SCANning the Web: Teaching kids character
“What if the secret to success is failure?” This question was asked in a recent New York Times article discussing how two schools in New York City are beginning to teach and measure (yes that’s right, they’re grading) character in students. New studies show that students who succeed in higher education are not necessarily those with the best grades. Instead, the students most likely to succeed in college are those who are most resilient and exhibit stronger character strengths such as adaptability, respect and compassion.
That means that a student might get a bad grade on an exam, but the real concern is how they bounce back from that experience. Are they honest with their parents about it? Do they accept responsibility for it? Will they take steps to do better next time? These are the traits some educators now think might be more important for long-term success in life.
So what can we do as parents to help build character at home? And how can we help our schools address it as well? Check out the following resources we found online:
- The American Academy of Pediatrics offers a great online series called The 7 Cs of Coping with Life. “Character” is on the list, along with traits including “Confidence” and “Coping.” Check it out here for a description of each as well as tips for raising kids who have “the Cs.”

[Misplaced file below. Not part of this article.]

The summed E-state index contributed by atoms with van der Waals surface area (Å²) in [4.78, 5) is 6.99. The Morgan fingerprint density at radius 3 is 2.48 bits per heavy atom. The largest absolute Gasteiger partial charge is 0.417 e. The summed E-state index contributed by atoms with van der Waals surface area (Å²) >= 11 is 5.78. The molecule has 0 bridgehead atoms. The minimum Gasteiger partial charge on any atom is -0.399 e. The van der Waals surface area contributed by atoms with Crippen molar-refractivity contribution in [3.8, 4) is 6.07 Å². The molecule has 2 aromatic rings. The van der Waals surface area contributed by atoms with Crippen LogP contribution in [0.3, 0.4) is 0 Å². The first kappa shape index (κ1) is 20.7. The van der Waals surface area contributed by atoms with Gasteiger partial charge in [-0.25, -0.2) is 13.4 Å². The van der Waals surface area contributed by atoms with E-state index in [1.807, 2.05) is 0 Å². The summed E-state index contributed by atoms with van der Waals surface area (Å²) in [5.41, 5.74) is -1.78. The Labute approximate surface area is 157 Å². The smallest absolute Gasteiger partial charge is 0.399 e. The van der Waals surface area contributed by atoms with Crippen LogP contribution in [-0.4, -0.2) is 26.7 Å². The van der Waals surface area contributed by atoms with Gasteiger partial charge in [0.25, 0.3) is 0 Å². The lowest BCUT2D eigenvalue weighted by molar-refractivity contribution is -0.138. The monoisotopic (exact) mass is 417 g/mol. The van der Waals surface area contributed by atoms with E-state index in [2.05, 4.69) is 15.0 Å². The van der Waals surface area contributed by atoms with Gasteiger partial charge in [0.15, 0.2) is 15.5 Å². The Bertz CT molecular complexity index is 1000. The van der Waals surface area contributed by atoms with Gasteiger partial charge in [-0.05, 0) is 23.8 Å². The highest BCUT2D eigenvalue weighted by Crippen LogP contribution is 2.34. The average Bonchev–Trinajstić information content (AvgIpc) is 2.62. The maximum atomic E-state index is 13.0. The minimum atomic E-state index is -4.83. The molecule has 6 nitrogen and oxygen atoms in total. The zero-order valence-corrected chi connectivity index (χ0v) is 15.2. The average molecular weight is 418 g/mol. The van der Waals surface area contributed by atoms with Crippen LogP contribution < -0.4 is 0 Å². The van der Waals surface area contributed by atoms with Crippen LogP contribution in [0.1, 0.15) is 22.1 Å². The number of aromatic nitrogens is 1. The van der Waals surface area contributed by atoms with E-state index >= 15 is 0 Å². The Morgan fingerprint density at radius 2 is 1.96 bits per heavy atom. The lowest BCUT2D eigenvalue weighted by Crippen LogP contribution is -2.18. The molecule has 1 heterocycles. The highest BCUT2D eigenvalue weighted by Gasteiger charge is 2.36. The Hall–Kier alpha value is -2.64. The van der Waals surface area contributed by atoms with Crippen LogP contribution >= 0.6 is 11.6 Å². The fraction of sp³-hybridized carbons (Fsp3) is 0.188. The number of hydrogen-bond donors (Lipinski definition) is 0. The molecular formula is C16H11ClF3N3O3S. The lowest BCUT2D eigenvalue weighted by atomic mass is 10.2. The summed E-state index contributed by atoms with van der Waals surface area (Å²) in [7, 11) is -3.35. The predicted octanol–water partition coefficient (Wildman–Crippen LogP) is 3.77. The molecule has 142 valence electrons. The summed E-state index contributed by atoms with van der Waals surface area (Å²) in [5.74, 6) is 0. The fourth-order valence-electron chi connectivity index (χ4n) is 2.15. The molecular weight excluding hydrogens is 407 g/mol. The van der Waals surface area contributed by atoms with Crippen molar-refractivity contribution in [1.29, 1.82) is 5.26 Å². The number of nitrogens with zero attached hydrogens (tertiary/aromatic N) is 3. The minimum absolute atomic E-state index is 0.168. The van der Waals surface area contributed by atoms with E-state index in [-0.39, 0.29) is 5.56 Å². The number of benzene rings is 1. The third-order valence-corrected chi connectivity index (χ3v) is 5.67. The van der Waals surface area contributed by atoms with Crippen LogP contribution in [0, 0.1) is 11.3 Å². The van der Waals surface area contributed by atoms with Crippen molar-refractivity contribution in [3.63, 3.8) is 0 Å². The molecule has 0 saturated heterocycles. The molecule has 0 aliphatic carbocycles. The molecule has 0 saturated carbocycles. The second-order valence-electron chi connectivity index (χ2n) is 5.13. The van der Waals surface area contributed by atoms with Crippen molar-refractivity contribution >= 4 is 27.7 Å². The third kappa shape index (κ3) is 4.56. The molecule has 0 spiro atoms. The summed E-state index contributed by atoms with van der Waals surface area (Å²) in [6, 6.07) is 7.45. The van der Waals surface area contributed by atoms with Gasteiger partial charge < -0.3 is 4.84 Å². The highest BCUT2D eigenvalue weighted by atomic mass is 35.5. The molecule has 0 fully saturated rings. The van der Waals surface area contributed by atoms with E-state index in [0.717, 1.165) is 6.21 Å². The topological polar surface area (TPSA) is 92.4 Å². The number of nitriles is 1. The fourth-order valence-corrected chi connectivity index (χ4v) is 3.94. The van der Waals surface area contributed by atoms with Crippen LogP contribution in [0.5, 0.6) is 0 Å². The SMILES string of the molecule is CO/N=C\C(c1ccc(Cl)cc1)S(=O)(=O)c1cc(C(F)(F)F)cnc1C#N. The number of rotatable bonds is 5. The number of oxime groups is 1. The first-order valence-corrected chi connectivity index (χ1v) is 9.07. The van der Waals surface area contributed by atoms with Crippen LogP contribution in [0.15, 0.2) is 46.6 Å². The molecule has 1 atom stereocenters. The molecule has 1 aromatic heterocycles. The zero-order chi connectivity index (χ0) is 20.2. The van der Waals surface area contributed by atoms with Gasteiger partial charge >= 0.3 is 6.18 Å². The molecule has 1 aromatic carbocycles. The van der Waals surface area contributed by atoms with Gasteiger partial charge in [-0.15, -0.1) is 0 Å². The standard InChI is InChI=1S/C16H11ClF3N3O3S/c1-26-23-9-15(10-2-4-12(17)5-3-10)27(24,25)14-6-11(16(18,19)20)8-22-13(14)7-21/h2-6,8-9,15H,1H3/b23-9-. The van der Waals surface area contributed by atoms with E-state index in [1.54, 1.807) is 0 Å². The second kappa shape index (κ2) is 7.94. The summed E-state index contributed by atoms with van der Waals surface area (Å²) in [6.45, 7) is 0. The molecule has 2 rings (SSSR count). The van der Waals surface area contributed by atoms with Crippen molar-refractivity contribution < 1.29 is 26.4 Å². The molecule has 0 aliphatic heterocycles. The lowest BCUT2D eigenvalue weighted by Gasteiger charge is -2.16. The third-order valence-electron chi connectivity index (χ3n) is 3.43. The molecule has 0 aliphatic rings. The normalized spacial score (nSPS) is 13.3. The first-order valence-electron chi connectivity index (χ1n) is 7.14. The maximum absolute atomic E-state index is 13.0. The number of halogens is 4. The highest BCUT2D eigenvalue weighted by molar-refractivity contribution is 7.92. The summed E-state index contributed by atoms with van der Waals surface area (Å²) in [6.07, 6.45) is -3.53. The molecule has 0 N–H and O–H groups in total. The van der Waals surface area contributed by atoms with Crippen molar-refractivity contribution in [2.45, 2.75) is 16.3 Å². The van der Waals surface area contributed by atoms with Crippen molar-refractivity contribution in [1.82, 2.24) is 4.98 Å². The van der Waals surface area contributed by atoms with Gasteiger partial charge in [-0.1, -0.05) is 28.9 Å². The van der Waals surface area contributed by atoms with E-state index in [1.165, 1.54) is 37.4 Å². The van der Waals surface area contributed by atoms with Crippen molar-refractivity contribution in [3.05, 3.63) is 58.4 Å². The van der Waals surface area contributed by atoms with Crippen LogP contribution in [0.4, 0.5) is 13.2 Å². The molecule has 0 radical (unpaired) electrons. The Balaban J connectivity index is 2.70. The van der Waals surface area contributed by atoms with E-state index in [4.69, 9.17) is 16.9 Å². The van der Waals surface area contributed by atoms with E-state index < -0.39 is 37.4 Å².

- The book Teaching Kids to Care also has a website with great inspiration for character-teaching. We especially love their page on volunteering and why it can be so important for children.
- The U.S. Department of Education offers a booklet on teaching kids about character, including a list of basic character traits and simple examples for parents to role model in daily life.
- We also found a new organization called WINGS in Charleston, S.C., using character education as a way to change the lives of children through after school programs. (Be sure and watch their fabulous video above to hear some of their students reciting their “Character Creed”!)
- Keeping the lines of communication open–both with your child and their teachers–is critical for school success of any kind. Check out our Parent Resource Center pages on Positive Communication and Parent-Teacher Relationships for more support and ideas.
Do you have a specific character-related experience with your own child? Struggling with how to teach character, or have a great idea to share with other families? Post it here!